Furious, Ghost Rider pursues the attack, but an unlikely individual steps into the battlefield. Bandaged and in a sling, Warren Worthington approaches his former teammate from the short-lived Champions.

He supposes that the Ghost Rider's lust for vengeance becomes lest caring as Johnny Blaze finds himself increasingly depressed and dissatisfied with his life.
The Angel reaches out to the demon, and pleads for the courage of the man inside to reemerge and quell the demon's rage.

And once again, Johnny Blaze returns.

The hammer...
Despite the peaceful resolution, I'm going to give this one to Ghost Rider based on points. He pretty well manhandled each member of the Avengers, including Thor -- a god!
The assist goes to Angel too, for his participation in ending the fray.

Well, if you've been with us at the time on the site you'll know I've been unwell, and then blogspot ate my Wednesday post.
I'm going to endeavor to rewrite the exciting entry from What If Wednesday, but I'm still a bit under the weather, so if it doesn't get done before the Punch-Up, my sincerest apologies.

The Angel: Continuing to highlight how useless he is in a fight...I have to admit to mixed feelings about this particular issue. It's almost the perfect action comic for this site, and yet, it lacks the charm of some of the other unauspicious superhero fights we've had previously.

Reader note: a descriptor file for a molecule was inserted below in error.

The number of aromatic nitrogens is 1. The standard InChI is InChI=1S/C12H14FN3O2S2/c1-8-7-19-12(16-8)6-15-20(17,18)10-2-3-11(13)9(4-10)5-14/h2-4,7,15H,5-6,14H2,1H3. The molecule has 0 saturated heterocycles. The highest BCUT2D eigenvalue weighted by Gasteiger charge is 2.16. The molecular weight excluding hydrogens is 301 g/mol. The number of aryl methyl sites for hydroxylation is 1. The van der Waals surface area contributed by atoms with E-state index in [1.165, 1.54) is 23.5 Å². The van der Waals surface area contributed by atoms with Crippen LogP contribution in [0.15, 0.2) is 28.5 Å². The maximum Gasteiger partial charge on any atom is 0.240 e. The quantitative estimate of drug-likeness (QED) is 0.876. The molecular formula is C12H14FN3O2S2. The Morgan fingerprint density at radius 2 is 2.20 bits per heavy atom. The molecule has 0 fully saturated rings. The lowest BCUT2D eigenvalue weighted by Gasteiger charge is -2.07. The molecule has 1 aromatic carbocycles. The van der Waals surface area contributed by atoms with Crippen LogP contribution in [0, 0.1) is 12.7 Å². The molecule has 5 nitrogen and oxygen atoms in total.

I guess part of what's awful about it is that it centers around highlighting the fact that the Angel is utterly hopeless when it comes to a fight.

When writers were handing out secondary mutations in the X-Men books, how this guy got healing blood over some sort of offensive attack completely escapes me. I guess it's kinda fitting.
Put aside any clever Angel/pacifist-martyr connections for a moment, and just think about the fact that his body is continuing to go with what it knows.

The worse he gets injured, the more the team around him benefits!
'Wow, open up an artery Warren! The Beast just got a concussion! If we heal him, we might still stand a chance!'
Way to send a positive message to the kids, guys.

Jokes aside, this is one of the few encounters I've actually had with Jim Shooter as a writer. Somehow, despite his alleged reign of terror, I've run afoul the guy's writing very rarely. It's safe to say you would believe he started writing as a kid... I joke, I joke!

It's a simple comic from a simpler time, and it shouldn't be judged too harsh.
This was a time when Ghost Rider was hopping around the place like a pseudo-Wolverine. A nomadic character without a home, who was popular, and was inherently capable of being thrown into a fight with just about anyone!

In the seventies and eighties, Ghost Rider made even Namor look level-headed!

This book comes amidst the infamous story about the divorce of Hank Pym and his wife, the Wasp, after he assaulted her.
I've never actually read the story in any kind of complete capacity, and as hokey and out of place as it seems in a universe of fisticuffs, I still think it's fairly regarded as a key moment in Avengers history.

So, with something that heavy going on, maybe it was a good time for an issue like this. Maybe contemporary comics could benefit from the odd issue like this!

Or not...

The Fight: 4 The Issue: 3.5